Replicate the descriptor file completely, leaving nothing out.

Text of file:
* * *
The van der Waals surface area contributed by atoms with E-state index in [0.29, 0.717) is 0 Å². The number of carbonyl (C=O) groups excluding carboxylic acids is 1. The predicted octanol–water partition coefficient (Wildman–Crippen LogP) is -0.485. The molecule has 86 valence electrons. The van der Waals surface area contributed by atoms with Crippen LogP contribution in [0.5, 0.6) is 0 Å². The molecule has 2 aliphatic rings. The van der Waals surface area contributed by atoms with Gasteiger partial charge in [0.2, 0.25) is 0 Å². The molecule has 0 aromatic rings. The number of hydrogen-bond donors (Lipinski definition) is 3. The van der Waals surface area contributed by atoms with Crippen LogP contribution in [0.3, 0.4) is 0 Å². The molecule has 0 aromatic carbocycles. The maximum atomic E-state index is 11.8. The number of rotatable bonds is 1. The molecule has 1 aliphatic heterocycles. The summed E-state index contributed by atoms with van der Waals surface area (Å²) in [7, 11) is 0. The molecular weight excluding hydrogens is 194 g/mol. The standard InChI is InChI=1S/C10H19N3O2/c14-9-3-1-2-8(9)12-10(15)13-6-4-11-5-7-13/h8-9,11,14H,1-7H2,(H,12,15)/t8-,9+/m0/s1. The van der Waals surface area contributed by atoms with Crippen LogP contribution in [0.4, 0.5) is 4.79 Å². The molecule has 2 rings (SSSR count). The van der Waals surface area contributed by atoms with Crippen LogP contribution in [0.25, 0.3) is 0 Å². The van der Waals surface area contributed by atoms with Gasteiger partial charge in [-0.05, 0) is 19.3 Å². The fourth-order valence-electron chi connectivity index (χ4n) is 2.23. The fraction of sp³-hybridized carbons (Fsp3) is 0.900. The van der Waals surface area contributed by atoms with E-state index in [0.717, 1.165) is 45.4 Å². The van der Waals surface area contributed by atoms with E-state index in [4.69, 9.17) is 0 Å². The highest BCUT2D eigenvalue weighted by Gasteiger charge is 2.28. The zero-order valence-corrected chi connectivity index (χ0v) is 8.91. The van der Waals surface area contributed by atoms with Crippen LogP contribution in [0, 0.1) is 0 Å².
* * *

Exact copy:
The van der Waals surface area contributed by atoms with E-state index in [0.29, 0.717) is 0 Å². The number of carbonyl (C=O) groups excluding carboxylic acids is 1. The predicted octanol–water partition coefficient (Wildman–Crippen LogP) is -0.485. The molecule has 86 valence electrons. The van der Waals surface area contributed by atoms with Crippen LogP contribution in [0.5, 0.6) is 0 Å². The molecule has 2 aliphatic rings. The van der Waals surface area contributed by atoms with Gasteiger partial charge in [0.2, 0.25) is 0 Å². The molecule has 0 aromatic rings. The number of hydrogen-bond donors (Lipinski definition) is 3. The van der Waals surface area contributed by atoms with Crippen LogP contribution in [0.3, 0.4) is 0 Å². The molecule has 0 aromatic carbocycles. The maximum atomic E-state index is 11.8. The number of rotatable bonds is 1. The molecule has 1 aliphatic heterocycles. The summed E-state index contributed by atoms with van der Waals surface area (Å²) in [7, 11) is 0. The molecular weight excluding hydrogens is 194 g/mol. The standard InChI is InChI=1S/C10H19N3O2/c14-9-3-1-2-8(9)12-10(15)13-6-4-11-5-7-13/h8-9,11,14H,1-7H2,(H,12,15)/t8-,9+/m0/s1. The van der Waals surface area contributed by atoms with Crippen LogP contribution in [0.4, 0.5) is 4.79 Å². The molecule has 2 rings (SSSR count). The van der Waals surface area contributed by atoms with Crippen LogP contribution in [0.25, 0.3) is 0 Å². The van der Waals surface area contributed by atoms with Gasteiger partial charge in [-0.05, 0) is 19.3 Å². The fourth-order valence-electron chi connectivity index (χ4n) is 2.23. The fraction of sp³-hybridized carbons (Fsp3) is 0.900. The van der Waals surface area contributed by atoms with E-state index in [0.717, 1.165) is 45.4 Å². The van der Waals surface area contributed by atoms with E-state index in [4.69, 9.17) is 0 Å². The highest BCUT2D eigenvalue weighted by Gasteiger charge is 2.28. The zero-order valence-corrected chi connectivity index (χ0v) is 8.91. The van der Waals surface area contributed by atoms with Crippen LogP contribution in [0, 0.1) is 0 Å².